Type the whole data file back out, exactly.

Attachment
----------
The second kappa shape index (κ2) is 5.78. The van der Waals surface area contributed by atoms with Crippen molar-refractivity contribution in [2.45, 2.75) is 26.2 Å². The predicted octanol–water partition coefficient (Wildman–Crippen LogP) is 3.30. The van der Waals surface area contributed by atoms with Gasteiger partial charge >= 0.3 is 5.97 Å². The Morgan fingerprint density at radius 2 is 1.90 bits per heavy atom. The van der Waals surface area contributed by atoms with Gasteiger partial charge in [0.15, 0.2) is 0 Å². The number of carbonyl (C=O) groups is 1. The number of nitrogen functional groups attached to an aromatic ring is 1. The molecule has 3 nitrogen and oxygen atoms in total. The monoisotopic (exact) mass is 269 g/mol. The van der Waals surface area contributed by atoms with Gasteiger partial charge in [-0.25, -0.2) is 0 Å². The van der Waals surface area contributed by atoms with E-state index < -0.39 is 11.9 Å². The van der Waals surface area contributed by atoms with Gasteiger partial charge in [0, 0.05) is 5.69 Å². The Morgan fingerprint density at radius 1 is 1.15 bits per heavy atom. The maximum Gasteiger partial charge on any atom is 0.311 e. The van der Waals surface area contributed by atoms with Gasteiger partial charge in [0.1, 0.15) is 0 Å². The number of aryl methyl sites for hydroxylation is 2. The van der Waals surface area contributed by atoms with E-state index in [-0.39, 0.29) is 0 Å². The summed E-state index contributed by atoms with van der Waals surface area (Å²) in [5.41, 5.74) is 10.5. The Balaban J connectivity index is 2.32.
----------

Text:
The second kappa shape index (κ2) is 5.78. The van der Waals surface area contributed by atoms with Crippen molar-refractivity contribution in [2.45, 2.75) is 26.2 Å². The predicted octanol–water partition coefficient (Wildman–Crippen LogP) is 3.30. The van der Waals surface area contributed by atoms with Gasteiger partial charge >= 0.3 is 5.97 Å². The Morgan fingerprint density at radius 2 is 1.90 bits per heavy atom. The van der Waals surface area contributed by atoms with Gasteiger partial charge in [0.15, 0.2) is 0 Å². The number of carbonyl (C=O) groups is 1. The number of nitrogen functional groups attached to an aromatic ring is 1. The molecule has 3 nitrogen and oxygen atoms in total. The monoisotopic (exact) mass is 269 g/mol. The van der Waals surface area contributed by atoms with Gasteiger partial charge in [-0.25, -0.2) is 0 Å². The van der Waals surface area contributed by atoms with E-state index < -0.39 is 11.9 Å². The van der Waals surface area contributed by atoms with Gasteiger partial charge in [0, 0.05) is 5.69 Å². The Morgan fingerprint density at radius 1 is 1.15 bits per heavy atom. The maximum Gasteiger partial charge on any atom is 0.311 e. The van der Waals surface area contributed by atoms with Gasteiger partial charge in [0.1, 0.15) is 0 Å². The number of aryl methyl sites for hydroxylation is 2. The van der Waals surface area contributed by atoms with E-state index in [-0.39, 0.29) is 0 Å². The summed E-state index contributed by atoms with van der Waals surface area (Å²) in [5.41, 5.74) is 10.5. The Balaban J connectivity index is 2.32.